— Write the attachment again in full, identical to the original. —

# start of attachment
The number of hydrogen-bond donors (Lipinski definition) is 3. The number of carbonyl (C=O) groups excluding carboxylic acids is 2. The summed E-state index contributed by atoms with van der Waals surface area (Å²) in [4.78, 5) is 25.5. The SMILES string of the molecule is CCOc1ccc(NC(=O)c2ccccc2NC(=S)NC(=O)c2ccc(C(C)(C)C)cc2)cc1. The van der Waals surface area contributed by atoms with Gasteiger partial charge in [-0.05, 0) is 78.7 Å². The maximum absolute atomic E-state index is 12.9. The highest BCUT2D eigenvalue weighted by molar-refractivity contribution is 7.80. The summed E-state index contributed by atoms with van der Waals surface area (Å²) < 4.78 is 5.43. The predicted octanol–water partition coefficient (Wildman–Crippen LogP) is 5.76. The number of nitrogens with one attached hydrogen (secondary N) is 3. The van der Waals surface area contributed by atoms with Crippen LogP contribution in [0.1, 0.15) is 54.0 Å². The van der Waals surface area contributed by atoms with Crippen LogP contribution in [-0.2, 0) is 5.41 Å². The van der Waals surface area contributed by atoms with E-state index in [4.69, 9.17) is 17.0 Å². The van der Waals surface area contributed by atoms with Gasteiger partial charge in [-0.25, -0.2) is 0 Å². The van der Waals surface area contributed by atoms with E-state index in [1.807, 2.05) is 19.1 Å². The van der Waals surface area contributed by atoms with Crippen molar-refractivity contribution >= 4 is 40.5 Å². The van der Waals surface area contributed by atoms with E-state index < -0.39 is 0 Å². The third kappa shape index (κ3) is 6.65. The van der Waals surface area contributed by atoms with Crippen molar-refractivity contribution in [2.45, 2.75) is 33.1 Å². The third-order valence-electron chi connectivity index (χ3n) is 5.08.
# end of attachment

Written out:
The number of hydrogen-bond donors (Lipinski definition) is 3. The number of carbonyl (C=O) groups excluding carboxylic acids is 2. The summed E-state index contributed by atoms with van der Waals surface area (Å²) in [4.78, 5) is 25.5. The SMILES string of the molecule is CCOc1ccc(NC(=O)c2ccccc2NC(=S)NC(=O)c2ccc(C(C)(C)C)cc2)cc1. The van der Waals surface area contributed by atoms with Gasteiger partial charge in [-0.05, 0) is 78.7 Å². The maximum absolute atomic E-state index is 12.9. The highest BCUT2D eigenvalue weighted by molar-refractivity contribution is 7.80. The summed E-state index contributed by atoms with van der Waals surface area (Å²) < 4.78 is 5.43. The predicted octanol–water partition coefficient (Wildman–Crippen LogP) is 5.76. The number of nitrogens with one attached hydrogen (secondary N) is 3. The van der Waals surface area contributed by atoms with Crippen LogP contribution in [0.1, 0.15) is 54.0 Å². The van der Waals surface area contributed by atoms with Crippen LogP contribution in [-0.2, 0) is 5.41 Å². The van der Waals surface area contributed by atoms with E-state index in [4.69, 9.17) is 17.0 Å². The van der Waals surface area contributed by atoms with Gasteiger partial charge in [-0.25, -0.2) is 0 Å². The van der Waals surface area contributed by atoms with E-state index in [1.807, 2.05) is 19.1 Å². The van der Waals surface area contributed by atoms with Crippen molar-refractivity contribution >= 4 is 40.5 Å². The van der Waals surface area contributed by atoms with E-state index < -0.39 is 0 Å². The third kappa shape index (κ3) is 6.65. The van der Waals surface area contributed by atoms with Crippen molar-refractivity contribution in [2.45, 2.75) is 33.1 Å². The third-order valence-electron chi connectivity index (χ3n) is 5.08.